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Name of Activity:
Jump the River
Purpose of Activity:The purpose of this activity is to give children the opportunity to practice the skills of jumping and landing while emphasizing swinging the arms when jumping, and landing in a balanced position without falling.
Activity cues:Swinging the arms from back to front when jumping, landing in a balanced position without falling
Suggested Grade Level:PreK
Materials Needed:Something to jump over (jump rope, hoop, tape lines on the floor). Provide at least one object to jump over per child.
Description of Idea
Conduct this activity in a large indoor or outdoor space with marked boundaries so that children know where they can and cannot move. Before beginning the activity scatter the jump ropes or hoops throughout the space so they lay flat on the floor.
- Explain to the children that they are taking a walk in the woods and may need to cross a stream or river. Ask children to walk throughout the space and when they come to a river (rope, hoop, or tape line on floor) they need to jump over the river without getting their feet wet. Children should work independently of their classmates during this activity.
- To assist children in learning the fundamentals of jumping, teachers should initially ask children to takeoff on two feet and to swing their arms forward when they jump.
- When landing, children should land on two feet spreading their feet about shoulder width apart so they have a wide base of support when they land. After landing children should proceed to and jump over the next river.
- Emphasis should be placed on landing on both feet at the same time without falling over.
- Give children plenty of time to move throughout the space and jump over all the rivers.
- For safety reasons, suggest that children not get closer than two giant steps from each other, especially when they are swinging their arms to take off and when landing.
- After 3 to 5 minutes of jumping children may need a brief rest period (30 to 60 seconds) before continuing the activity.
- Vary activity by asking children to see how high they can jump and how far they can jump when traveling over the river. Emphasize landing on balance without falling over.
- More experienced children may like the challenge of clapping their hands as the fly through the air, or turning in the air before they land. Whatever the variation, teachers and children should not lose sight of the main objective of landing in a balanced position.
- Do not feel limited to only jumping over hoops or jump ropes. This can be a great classroom integration activity and can have many variations. For example, ask children to draw or paint their own rivers on large sheets of paper. Make sure they draw fish, trees, and other objects in and alongside their river. Tape children's drawings to the floor and pretend that the class is going on a trip. When children reach the different rivers scattered throughout the room they must swing their arms and jump over the river, landing on the other side without falling over.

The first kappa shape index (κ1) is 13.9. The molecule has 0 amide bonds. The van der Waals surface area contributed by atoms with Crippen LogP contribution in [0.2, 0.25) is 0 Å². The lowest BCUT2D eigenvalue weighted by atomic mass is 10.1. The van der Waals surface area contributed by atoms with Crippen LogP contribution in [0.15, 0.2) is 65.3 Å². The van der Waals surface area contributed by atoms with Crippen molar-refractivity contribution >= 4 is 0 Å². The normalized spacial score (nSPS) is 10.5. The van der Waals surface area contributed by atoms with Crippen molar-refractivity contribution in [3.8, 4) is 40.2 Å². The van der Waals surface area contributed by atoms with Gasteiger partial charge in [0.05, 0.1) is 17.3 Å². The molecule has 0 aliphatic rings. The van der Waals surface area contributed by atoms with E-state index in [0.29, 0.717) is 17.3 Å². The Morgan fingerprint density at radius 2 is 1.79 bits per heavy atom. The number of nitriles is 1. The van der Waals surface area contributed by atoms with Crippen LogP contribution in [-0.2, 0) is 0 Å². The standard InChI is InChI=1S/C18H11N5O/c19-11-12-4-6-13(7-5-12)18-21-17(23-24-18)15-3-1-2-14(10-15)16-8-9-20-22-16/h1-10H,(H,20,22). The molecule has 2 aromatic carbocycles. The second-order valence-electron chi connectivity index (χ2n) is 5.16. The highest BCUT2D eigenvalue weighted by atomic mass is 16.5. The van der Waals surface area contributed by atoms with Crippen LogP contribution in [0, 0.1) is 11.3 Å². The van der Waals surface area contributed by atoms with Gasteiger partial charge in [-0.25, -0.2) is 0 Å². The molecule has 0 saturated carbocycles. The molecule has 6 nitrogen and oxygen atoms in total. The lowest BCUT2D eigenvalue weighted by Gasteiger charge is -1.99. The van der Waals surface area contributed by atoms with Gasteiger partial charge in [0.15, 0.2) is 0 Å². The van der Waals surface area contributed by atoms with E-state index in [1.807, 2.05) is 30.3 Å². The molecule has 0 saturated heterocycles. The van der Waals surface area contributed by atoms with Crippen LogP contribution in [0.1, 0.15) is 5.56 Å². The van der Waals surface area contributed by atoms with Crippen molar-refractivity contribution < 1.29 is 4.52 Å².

- Teachers may also want to integrate this idea with a book they read to children about rivers or ways people travel.
- More experienced children may want the challenge of taking off from one-foot and landing on two-feet, or jumping off of one-foot and landing on one-foot. The focus should still be the same-swing arms when jumping and land without falling.
The National Association for Sport and Physical Education (NASPE, 1995) has developed benchmarks in this area that suggest that by the time a child completes kindergarten he/she should be able to jump and land while being under control. This suggests that children this age should be able to jump in different directions both on the ground and off of low obstacles, and to stay on balance and not fall when landing. Participating in activities such as "Jump the River" will provide children with opportunities for skill practice. Teachers can use this time to observe children's jumping and landing skills and record their progression toward reaching benchmarks in this area.
Adaptations for Students with Disabilities:
Children with special needs who are not movement restricted should have little difficulty participating in this activity. Children who have movement restrictions can still participate, but depending on the ability level of each individual child, teachers may need to hold the child's hand to help them land on their feet without falling. Children in wheelchairs or those who have severe movement restrictions will not be able to participate in this activity.
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Submitted by the PE Central Staff. Thanks for contributing to PE Central! Posted on PEC: 12/15/2003.Viewed 194669 times since 8/24/2001.